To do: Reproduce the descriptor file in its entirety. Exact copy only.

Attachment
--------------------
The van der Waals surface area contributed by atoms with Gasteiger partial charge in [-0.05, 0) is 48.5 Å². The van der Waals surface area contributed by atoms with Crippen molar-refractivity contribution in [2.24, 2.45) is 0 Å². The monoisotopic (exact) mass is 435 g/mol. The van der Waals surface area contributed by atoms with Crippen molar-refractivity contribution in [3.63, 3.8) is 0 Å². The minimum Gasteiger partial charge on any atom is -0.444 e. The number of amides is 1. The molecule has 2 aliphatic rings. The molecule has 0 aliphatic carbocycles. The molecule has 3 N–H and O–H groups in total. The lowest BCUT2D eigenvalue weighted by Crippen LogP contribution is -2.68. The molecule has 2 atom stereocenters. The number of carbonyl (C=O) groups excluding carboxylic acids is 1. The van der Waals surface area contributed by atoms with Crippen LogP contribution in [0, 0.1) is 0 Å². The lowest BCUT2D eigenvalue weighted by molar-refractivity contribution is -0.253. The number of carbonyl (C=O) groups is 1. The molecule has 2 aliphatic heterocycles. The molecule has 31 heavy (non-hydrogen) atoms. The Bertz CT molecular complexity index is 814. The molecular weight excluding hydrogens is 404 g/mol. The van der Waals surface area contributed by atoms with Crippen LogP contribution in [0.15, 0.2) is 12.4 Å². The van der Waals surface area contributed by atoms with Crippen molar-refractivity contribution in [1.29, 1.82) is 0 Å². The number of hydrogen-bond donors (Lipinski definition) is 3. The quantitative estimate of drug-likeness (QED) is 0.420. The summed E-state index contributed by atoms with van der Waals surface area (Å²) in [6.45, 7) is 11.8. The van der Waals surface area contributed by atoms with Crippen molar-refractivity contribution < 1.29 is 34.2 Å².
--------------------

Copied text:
The van der Waals surface area contributed by atoms with Gasteiger partial charge in [-0.05, 0) is 48.5 Å². The van der Waals surface area contributed by atoms with Crippen molar-refractivity contribution in [2.24, 2.45) is 0 Å². The monoisotopic (exact) mass is 435 g/mol. The van der Waals surface area contributed by atoms with Crippen molar-refractivity contribution in [3.63, 3.8) is 0 Å². The minimum Gasteiger partial charge on any atom is -0.444 e. The number of amides is 1. The molecule has 2 aliphatic rings. The molecule has 0 aliphatic carbocycles. The molecule has 3 N–H and O–H groups in total. The lowest BCUT2D eigenvalue weighted by Crippen LogP contribution is -2.68. The molecule has 2 atom stereocenters. The number of carbonyl (C=O) groups excluding carboxylic acids is 1. The van der Waals surface area contributed by atoms with Crippen LogP contribution in [0, 0.1) is 0 Å². The lowest BCUT2D eigenvalue weighted by molar-refractivity contribution is -0.253. The number of carbonyl (C=O) groups is 1. The molecule has 2 aliphatic heterocycles. The molecule has 31 heavy (non-hydrogen) atoms. The Bertz CT molecular complexity index is 814. The molecular weight excluding hydrogens is 404 g/mol. The van der Waals surface area contributed by atoms with Crippen LogP contribution in [0.15, 0.2) is 12.4 Å². The van der Waals surface area contributed by atoms with Crippen molar-refractivity contribution in [1.29, 1.82) is 0 Å². The number of hydrogen-bond donors (Lipinski definition) is 3. The quantitative estimate of drug-likeness (QED) is 0.420. The summed E-state index contributed by atoms with van der Waals surface area (Å²) in [6.45, 7) is 11.8. The van der Waals surface area contributed by atoms with Crippen molar-refractivity contribution < 1.29 is 34.2 Å².